The Talent Poole

Leadership perspectives from a leader in global distribution

By Jon Poole

- Last updated on GMT

How many times do you check your distribution list? Santa recommends at least twice. Credit: Getty/Wavebreakmedia
How many times do you check your distribution list? Santa recommends at least twice. Credit: Getty/Wavebreakmedia

Related tags Leadership

At this time of year, most food business leaders are, inevitably, extremely busy. However, this month The Talent Poole was fortunate enough to secure a special interview with one of the best known and most successful global distribution leaders of our time.

We are, of course, referring to Father Christmas, aka Santa Claus, who agreed to share some of his well-honed leadership tips. We started off by examining his leadership style. We can easily deduce that Santa is a highly empowering leader. He would not be able to manage such a large and diversified business by being overly hands-on or through micro-managing. Of course, he can apply an empowering style of leadership because he knows he can rely on a very experienced team of elves who have been doing the job for many years.

Santa reflected: “I am extremely lucky to have built an extremely reliable team around me. I have total confidence in their commitment and dedication and most of my team of helpers have been doing the job for many years. At the end of the day, it’s about trust and this is something I have built up over many years – it’s an inherent part of the brand.”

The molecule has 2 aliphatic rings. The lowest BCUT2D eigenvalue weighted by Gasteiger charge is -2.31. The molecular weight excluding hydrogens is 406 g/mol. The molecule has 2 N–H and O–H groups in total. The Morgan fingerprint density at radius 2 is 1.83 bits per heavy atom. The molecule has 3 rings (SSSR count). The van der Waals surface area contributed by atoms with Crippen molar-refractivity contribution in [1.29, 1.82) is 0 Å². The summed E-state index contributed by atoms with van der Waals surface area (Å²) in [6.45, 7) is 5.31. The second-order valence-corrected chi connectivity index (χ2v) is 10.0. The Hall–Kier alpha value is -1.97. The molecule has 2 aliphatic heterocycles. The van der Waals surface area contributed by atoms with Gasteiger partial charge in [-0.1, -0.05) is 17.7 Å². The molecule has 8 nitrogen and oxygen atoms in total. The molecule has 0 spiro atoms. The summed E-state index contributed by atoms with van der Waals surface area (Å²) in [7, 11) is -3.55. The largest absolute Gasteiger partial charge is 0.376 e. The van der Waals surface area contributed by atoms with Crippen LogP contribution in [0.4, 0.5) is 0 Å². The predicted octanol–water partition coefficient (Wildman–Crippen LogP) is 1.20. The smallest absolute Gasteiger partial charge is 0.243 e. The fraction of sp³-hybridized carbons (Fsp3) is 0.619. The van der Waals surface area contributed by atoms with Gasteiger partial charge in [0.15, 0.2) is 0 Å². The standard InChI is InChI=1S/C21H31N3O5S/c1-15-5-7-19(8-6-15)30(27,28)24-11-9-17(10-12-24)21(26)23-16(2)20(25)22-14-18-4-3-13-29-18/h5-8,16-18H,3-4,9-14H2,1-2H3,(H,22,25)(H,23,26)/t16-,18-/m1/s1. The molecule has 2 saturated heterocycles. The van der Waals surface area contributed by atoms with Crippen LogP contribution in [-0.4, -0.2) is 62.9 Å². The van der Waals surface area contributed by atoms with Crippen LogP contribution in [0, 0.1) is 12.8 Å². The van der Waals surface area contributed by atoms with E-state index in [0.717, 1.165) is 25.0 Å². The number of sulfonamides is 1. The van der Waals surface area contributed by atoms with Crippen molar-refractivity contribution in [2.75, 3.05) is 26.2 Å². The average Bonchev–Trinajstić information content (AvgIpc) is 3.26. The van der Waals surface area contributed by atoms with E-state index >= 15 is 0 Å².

Leveraging the brand

Santa really understands and knows how to leverage his unique brand and core offerings which are, delivering happiness in the form of gifts to all the children on his ‘nice list’ and none to those on the ‘naughty list’. That said, he has still managed to diversify over the years. In the early years of activity, the focus was on merely putting sweets and fresh oranges into stockings. Now, the offering includes delivering games consoles, smart phones and even fashion trainers...quite a transformation!